Svix Blog
Published on

Writing Great Webhook Docs

  • avatar
    Ken Ruf

Cover image

The magic of webhooks lies in their simple yet powerful potential for real-time data exchanges between applications. However, the actual magic doesn't happen without a strong foundation: Great documentation. Even if your webhook service is perfectly secure, reliable, and scalable, you need great documentation to provide a seamless user experience.

Here are the things you need to include in your webhook docs:

Event Catalog

The event catalog is a well-organized list of all possible events, their associated schemas, and real-world examples. Essentially, the equivalent of good API docs.

Here's an example from Svix:

Svix event catalog

Along with a comprehensive list, real-world examples help users get a feel for the payload structure. Additional details about event triggers and their uses can help users know when and how to best use each event.


Your documentation should clearly demonstrate how to trigger test events, preferably with predefined examples that accurately reflect the actual payload structure. That said, avoid permitting custom payloads to minimize potential security risks. We've seen people get burned on this in the past.

Tools like ngrok or Svix Play can be really useful for testing webhook integrations locally.

Shopify does an amazing job explaining how to configure and test a webhook endpoint:

Signature Verification

Security is paramount, and verifying webhook signatures is a critical security practice. Your documentation should detail the signature scheme, including how to correctly sign payloads, concatenate necessary data, and generate the signature. Clear steps on verifying signatures, including dealing with timestamps and framework-specific guidance, are essential. Including code samples for signature verification boosts clarity and supports developers in correctly implementing the process.

A great example of this would be Stripe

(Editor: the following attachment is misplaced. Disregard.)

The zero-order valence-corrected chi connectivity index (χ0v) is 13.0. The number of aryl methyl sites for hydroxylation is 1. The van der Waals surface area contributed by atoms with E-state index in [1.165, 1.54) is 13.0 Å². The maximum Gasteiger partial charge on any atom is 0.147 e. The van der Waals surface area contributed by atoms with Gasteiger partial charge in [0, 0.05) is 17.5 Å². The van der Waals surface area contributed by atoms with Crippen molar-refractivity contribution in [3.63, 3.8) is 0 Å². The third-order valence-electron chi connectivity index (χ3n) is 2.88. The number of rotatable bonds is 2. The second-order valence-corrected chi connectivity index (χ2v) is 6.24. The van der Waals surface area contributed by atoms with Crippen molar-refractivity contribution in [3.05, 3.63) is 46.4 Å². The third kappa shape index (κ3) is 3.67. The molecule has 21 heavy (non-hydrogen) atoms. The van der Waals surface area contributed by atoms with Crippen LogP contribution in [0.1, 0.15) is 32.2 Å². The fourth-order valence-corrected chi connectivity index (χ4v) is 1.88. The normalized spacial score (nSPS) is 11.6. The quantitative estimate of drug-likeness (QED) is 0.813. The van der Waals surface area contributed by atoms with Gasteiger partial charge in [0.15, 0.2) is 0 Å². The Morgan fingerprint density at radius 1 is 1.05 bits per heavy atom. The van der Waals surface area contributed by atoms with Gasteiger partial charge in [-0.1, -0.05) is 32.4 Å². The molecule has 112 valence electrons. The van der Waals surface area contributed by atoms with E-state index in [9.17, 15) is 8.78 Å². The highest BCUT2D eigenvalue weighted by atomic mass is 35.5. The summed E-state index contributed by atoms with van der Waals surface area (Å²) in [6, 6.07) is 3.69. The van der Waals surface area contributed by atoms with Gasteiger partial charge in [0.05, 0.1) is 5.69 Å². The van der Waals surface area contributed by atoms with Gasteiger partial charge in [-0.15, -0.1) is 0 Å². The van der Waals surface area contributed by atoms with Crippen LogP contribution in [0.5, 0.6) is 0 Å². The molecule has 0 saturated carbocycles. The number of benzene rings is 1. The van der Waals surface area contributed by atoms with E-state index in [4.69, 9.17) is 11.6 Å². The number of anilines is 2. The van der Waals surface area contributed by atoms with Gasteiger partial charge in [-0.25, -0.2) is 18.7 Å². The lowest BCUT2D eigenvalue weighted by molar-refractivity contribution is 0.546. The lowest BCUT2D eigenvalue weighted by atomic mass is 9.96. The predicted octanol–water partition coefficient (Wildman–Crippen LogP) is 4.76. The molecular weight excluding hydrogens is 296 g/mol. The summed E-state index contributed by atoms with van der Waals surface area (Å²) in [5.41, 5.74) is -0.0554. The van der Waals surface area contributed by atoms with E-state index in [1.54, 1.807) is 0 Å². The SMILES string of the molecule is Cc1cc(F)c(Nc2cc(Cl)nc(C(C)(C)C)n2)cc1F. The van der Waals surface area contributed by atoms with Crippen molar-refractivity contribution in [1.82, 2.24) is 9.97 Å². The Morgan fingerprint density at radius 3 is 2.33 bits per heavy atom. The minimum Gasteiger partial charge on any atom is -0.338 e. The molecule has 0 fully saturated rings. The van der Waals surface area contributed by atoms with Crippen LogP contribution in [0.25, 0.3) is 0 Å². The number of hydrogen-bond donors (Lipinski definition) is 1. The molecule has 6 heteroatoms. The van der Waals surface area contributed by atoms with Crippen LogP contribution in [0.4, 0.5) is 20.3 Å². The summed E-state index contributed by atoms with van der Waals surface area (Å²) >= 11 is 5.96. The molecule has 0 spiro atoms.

Error Handling

Expect the unexpected. Proper error handling is a core component of any robust webhook system. Your documentation should set clear expectations on response codes, both for successful and failed webhook deliveries. Clear recovery instructions, like how to replay failed events or troubleshoot, can equip users to navigate through potential issues effectively.

Endpoint Failures and IP Whitelisting

Endpoint failures are an unfortunate reality that can occur for a myriad of reasons. Your documentation should guide users on how to rerun failed events and manually recover from specific errors. Also, consider those users with strict firewall rules, and if possible, document the source IP addresses or IP ranges from which your webhooks will be sent to ensure smooth communication.

Retry Schedule

Document the retry schedule explicitly in cases of delivery failures. This should include the intervals between attempts, the maximum retry limit, and any specific rules applied during this process.

We're going to highlight our own docs again because we actually don't see many webhook providers do this.

Transparency about retry mechanisms can help users better understand what to expect during webhook failures.


Good webhook documentation is like a well-written manual; it makes using the product a breeze. Following these simple tips, which we've gathered through our experience building a robust webhook platform, can transform a complex webhook system into an intuitive tool.

For more content like this, make sure to follow us on Twitter, Github or RSS for the latest updates for the Svix webhook service, or join the discussion on our community Slack.